IT appeared that everything at the crowded checkout counter that could go wrong, did. It began when a piece of fruit was knocked off and rolled out of sight. The final delay came when it was discovered that the entire lower shelf of items on the cart had not been tallied. I tore up the check I had already written and waited for the new total. I didn't have much time, and I could feel impatience and stress welling up into anger.
I knew better than to give way to such emotions. But my self-control was slipping and the temptation to react was strong. Yet Christian love holds us responsible for our actions and thoughts even in what seem to be the minor difficulties in our day. I resolutely turned my attention to something that Christ Jesus had said. He was talking to his students--ordinary people whose only distinction was a deep hunger to learn about God and a willingness to follow the Master's lead. What he said to them was as if he were saying it directly to me.
He told his followers, ``Ye are the salt of the earth.'' And then he added, Matthew's Gospel records, ``Ye are the light of the world'' (5:13, 14).
To me that meant that if I count myself a follower of the Christianity that Jesus established, I must recognize that while self-control may be a good start, only Christly obedience conquers impatience, anger, and criticism. The humility of Christlike love goes far beyond merely subduing stress to healing it--replacing it with genuine respect for others, forgiveness, joy, and freedom.
Being ``the salt of the earth'' does not make us superior to others, but so seasons our nature with spiritual qualities of love and dominion that we can readily understand how superior we are to the domination of impatience and anger. Being ``the light of the world'' does not put a spotlight on us, but so illuminates our own Christly nature that we are able to see the good in others as well. The light of Christ is not like a light bulb that can be turned on or off at will. Rather, it is a dawning realization of our status as the sons of God that influences all our actions.
As I remembered these Christly teachings, frustration drained away from my attitude. I said something kind and appreciative to the hard-working clerk. She laughed warmly. As I left with my purchases the customers behind me, who had been watching the scene in weary silence, relaxed and began laughing and joking with one another as if they had always been good friends. The entire atmosphere had changed.
Of course, I realize that what happens to me in a grocery store comes so far down the list of important world events that it's completely off the chart. Yet the healing that took place there, beginning with my own thought, has great import in today's society. There is an urgent need to heal the volatile situations, no matter how small, that occur when individuals react in anger to one another. Within the past year in our community, two tragedies occurred when minor traffic irritations escalated into uncontrolled rage and two drivers shot and killed other motorists. News reports tell of other communities struggling with similar problems.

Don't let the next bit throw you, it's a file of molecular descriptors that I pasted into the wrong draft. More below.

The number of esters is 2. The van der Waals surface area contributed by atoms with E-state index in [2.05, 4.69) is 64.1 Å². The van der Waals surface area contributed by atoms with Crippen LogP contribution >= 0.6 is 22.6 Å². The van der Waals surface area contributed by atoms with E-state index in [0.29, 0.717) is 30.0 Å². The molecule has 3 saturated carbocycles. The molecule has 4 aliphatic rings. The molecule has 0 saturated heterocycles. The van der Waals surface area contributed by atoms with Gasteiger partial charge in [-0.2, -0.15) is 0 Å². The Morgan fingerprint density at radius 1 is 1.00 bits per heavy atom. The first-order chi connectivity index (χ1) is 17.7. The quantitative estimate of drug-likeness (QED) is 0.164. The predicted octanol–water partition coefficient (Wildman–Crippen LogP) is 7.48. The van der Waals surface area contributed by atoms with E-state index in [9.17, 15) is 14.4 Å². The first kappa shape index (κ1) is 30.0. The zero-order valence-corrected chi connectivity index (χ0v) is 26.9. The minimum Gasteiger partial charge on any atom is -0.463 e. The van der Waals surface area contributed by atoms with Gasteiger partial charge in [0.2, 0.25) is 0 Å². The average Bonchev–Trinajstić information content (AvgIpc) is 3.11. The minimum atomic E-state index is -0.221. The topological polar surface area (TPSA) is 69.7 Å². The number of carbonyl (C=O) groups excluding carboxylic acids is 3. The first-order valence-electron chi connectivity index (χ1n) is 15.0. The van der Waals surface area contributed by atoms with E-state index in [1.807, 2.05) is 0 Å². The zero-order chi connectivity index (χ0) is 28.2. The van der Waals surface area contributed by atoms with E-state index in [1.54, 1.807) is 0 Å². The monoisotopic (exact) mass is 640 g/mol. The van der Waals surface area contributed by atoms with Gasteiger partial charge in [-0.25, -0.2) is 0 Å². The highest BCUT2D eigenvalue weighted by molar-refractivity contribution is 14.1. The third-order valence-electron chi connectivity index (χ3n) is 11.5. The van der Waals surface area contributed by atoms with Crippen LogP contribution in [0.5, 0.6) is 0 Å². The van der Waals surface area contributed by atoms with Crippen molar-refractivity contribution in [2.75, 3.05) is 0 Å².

Are such incidents preventable? Yes! Understanding that man is not the frustrated victim of circumstances, but is the image and likeness of God, shows us the way to freedom from the friction of society's stress. Christ makes us free. Christly action that begins with a proper estimate of who we all are as the children of God changes our way of looking at the world and our part in it. It brings a new perspective to our ability to meet world needs. It establishes our self-worth, and shows us that we can make a difference right where we are. Healing mankind's wounds with the light of Christ begins with each of us.
It is essential to recognize our real status as God's offspring. To be the salt of the earth, we must let spirituality be the spice of our lives--the inner strength that tempers everything we do and say in society. To be the light of the world, we must actively express Christly love, even when we are strongly tempted to do otherwise. Science and Health with Key to the Scriptures by Mary Baker Eddy, the founder of this newspaper, rouses us to nurture such spirituality in our lives, and to express it in ever-increasing demonstrations of the powerful love of Christ. In this book she urges, ``Let us watch, work, and pray that this salt lose not its saltness, and that this light be not hid, but radiate and glow into noontide glory'' (p. 367).
Continue in prayer,
and watch in the same with thanksgiving:
withal praying also for us,
that God would open unto us
a door of utterance,
to speak the mystery of Christ....
Walk in wisdom
toward them that are without,
redeeming the time.
Let your speech
be alway with grace,
seasoned with salt,
that ye may know
how ye ought to answer every man.